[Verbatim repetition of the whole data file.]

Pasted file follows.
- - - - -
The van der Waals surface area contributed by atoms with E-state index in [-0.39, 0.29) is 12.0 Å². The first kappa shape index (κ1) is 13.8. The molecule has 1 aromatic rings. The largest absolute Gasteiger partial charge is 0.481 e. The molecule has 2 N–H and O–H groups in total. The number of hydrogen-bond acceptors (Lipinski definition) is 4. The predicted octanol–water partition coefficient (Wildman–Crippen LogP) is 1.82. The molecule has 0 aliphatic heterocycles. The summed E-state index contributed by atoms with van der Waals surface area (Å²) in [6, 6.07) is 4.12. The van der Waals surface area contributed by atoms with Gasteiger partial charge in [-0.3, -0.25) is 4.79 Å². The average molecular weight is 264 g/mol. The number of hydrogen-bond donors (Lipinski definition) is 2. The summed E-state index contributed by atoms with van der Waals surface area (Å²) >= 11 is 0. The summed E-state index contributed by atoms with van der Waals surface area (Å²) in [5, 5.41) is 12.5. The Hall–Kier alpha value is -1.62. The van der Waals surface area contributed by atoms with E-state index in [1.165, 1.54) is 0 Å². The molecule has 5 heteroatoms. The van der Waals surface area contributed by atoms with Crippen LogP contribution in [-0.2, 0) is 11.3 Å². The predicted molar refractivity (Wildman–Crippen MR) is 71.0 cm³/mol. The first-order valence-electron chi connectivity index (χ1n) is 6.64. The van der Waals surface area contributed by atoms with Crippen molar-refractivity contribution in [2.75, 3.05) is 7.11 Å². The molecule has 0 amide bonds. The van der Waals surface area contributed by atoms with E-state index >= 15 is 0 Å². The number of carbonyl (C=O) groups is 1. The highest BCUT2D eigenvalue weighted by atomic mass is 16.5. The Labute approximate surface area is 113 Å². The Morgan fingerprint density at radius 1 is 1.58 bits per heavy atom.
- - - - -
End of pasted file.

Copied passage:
The van der Waals surface area contributed by atoms with E-state index in [-0.39, 0.29) is 12.0 Å². The first kappa shape index (κ1) is 13.8. The molecule has 1 aromatic rings. The largest absolute Gasteiger partial charge is 0.481 e. The molecule has 2 N–H and O–H groups in total. The number of hydrogen-bond acceptors (Lipinski definition) is 4. The predicted octanol–water partition coefficient (Wildman–Crippen LogP) is 1.82. The molecule has 0 aliphatic heterocycles. The summed E-state index contributed by atoms with van der Waals surface area (Å²) in [6, 6.07) is 4.12. The van der Waals surface area contributed by atoms with Gasteiger partial charge in [-0.3, -0.25) is 4.79 Å². The average molecular weight is 264 g/mol. The number of hydrogen-bond donors (Lipinski definition) is 2. The summed E-state index contributed by atoms with van der Waals surface area (Å²) >= 11 is 0. The summed E-state index contributed by atoms with van der Waals surface area (Å²) in [5, 5.41) is 12.5. The Hall–Kier alpha value is -1.62. The van der Waals surface area contributed by atoms with E-state index in [1.165, 1.54) is 0 Å². The molecule has 5 heteroatoms. The van der Waals surface area contributed by atoms with Crippen LogP contribution in [-0.2, 0) is 11.3 Å². The predicted molar refractivity (Wildman–Crippen MR) is 71.0 cm³/mol. The first-order valence-electron chi connectivity index (χ1n) is 6.64. The van der Waals surface area contributed by atoms with Crippen molar-refractivity contribution in [2.75, 3.05) is 7.11 Å². The molecule has 0 amide bonds. The van der Waals surface area contributed by atoms with E-state index >= 15 is 0 Å². The number of carbonyl (C=O) groups is 1. The highest BCUT2D eigenvalue weighted by atomic mass is 16.5. The Labute approximate surface area is 113 Å². The Morgan fingerprint density at radius 1 is 1.58 bits per heavy atom.